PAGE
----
One thing that was clear following the Jan. 13 missile scare in Hawaii is that the state does not have enough hospital capacity to handle a nuclear attack, which could involve mass casualties.
There are 2,600 licensed hospital beds across the islands for the estimated 168,000 people projected to be injured on Oahu if a 150-kiloton nuclear missile were to explode over downtown Honolulu.
“There’s no way we could respond to 10-, 20-, 100,000 casualties. It’s not possible,” said state Sen. Josh Green (D, Kona-Kau), a Big Island emergency doctor. “A
missile attack couldn’t be dealt with if there were 100,000 casualties. We’d be hard-pressed to handle
300 serious casualties all at the same time. Thousands would go untreated until we have rescue support.”
The false missile alert issued by the Hawaii Emergency Management Agency led to 38 minutes of panic in the islands before a correction was sent to cellphones, and has raised questions about how well the state is prepared for a real attack.
The state has a contingency plan to significantly
expand hospital capacity using field hospitals, lower-
level medical centers, neighbor island facilities and, in the worst-case scenario, transporting patients to mainland hospitals 2,500 miles away, said Chris Crabtree, director of Hawaii Healthcare Emergency Management, a 162-member coalition of medical facilities including hospitals, nursing homes and urgent-care centers.
“We know it’s going to generate a huge number of casualties. We’re anticipating tens of thousands of people being injured,” Crabtree said. “The reality of it is the number of casualties that would be generated would be so much that we would have to start pushing them to the mainland. We would stabilize them here and have medical crews utilizing military crews to fly them to the federal coordination center (through the National Disaster Medical System). We’d help provide teams to bring those patients over to the mainland hospitals once we hit overwhelming capacity. There’s the initial part; then there’s fallout and radiation over time.”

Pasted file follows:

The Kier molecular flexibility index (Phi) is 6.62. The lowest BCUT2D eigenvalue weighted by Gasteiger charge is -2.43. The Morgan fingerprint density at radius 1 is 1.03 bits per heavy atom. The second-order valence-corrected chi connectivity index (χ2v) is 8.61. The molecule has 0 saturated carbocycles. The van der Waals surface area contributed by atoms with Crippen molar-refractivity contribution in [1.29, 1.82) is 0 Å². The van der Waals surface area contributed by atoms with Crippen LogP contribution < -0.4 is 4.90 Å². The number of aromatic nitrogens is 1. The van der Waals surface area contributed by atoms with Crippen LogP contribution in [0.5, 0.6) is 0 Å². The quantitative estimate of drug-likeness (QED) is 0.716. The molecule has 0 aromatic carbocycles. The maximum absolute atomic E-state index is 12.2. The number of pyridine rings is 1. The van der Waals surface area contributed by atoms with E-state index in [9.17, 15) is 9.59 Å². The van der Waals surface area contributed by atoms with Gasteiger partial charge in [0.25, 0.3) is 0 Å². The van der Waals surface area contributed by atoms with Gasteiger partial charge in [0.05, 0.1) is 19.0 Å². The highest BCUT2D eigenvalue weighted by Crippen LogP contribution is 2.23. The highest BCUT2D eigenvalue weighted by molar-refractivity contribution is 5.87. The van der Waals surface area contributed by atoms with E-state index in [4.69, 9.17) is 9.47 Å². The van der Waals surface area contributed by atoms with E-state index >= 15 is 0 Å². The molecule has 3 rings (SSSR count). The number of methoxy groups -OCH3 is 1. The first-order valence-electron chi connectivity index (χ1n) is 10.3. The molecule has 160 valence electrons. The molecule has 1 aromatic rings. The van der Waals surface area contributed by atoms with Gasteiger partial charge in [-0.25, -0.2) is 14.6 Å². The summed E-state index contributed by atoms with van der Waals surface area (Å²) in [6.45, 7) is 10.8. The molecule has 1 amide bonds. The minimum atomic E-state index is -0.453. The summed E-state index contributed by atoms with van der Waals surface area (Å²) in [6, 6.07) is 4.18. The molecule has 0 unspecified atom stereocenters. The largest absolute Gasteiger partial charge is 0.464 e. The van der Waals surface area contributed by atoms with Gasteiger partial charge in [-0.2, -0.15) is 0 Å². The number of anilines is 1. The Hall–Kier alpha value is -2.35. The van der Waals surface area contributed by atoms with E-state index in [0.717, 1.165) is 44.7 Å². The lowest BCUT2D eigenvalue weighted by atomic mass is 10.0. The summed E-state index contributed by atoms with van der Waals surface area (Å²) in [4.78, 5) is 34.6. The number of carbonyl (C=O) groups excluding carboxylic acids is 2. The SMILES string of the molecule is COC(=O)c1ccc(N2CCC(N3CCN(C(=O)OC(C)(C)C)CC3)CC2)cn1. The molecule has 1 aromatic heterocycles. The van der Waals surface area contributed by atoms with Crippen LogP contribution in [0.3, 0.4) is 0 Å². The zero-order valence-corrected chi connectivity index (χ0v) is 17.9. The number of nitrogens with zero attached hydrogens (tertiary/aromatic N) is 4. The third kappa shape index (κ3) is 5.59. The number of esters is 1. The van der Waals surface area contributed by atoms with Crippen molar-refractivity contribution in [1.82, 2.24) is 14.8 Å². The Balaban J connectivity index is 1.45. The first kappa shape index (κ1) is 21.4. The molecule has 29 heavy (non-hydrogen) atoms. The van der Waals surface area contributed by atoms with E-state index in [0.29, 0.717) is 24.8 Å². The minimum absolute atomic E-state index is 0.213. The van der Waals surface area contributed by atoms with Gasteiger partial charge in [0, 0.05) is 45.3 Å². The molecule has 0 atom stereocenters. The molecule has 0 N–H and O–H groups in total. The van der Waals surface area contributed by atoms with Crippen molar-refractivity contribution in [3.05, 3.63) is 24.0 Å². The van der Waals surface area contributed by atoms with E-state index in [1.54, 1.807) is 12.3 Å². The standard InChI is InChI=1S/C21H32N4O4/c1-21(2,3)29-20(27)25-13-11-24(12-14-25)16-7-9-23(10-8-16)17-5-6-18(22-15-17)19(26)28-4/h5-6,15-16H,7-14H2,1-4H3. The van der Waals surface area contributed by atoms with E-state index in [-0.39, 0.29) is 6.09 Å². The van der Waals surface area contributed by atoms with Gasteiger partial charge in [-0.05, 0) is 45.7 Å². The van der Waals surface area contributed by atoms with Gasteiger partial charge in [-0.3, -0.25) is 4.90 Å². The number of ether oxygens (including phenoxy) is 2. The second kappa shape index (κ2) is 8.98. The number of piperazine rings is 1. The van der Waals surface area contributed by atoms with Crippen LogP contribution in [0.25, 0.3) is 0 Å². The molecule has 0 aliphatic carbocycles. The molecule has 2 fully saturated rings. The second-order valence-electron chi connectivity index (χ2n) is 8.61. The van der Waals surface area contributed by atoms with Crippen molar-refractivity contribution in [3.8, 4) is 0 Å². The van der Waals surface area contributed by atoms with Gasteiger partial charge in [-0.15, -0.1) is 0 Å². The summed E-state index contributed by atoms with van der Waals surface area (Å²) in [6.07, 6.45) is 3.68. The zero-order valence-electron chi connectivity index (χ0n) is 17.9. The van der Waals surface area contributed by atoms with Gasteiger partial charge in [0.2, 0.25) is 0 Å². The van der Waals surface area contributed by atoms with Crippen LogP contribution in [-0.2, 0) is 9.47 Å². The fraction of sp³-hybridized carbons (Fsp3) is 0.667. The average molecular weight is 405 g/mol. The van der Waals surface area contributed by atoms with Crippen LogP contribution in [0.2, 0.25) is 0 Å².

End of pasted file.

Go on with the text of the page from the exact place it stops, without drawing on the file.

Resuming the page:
There isn’t an exact number for hospital capacity since medical providers would deploy all resources to make space, Crabtree said.
The coalition would also leverage physicians, nurses and medical personnel from other facilities to help with the surge in trauma patients, while hospitals would follow an emergency operations plan to free up capacity by discharging patients, moving noncritical ones into long-term care and rehab centers, as well as neighbor island facilities, he said.
The group also would set up field hospitals to increase capacity. It would take about seven days for medical teams from the mainland to bring aid to the islands in an emergency, he said.
Alex Wellerstein, an
assistant professor at Stevens Institute of Technology in New Jersey who studies nuclear weapons, predicts 142,000 fatalities and
167,700 injuries from a 150-kiloton airburst over downtown Honolulu.
“If you’re talking about a ballistic missile … if it hits right in the heart of Waikiki versus somewhere remote, the numbers are going to be different, so you have a percentage that are critical … then you have the delayed walking wounded that flow through. That is, they just come and get treated appropriately and then are released. They don’t all need beds,” Crabtree said. “But we set up such a strong
integrated network that we can leverage everything we have within the health care system to aid and try to handle any mass casualty event. People should have some peace of mind that we exist.”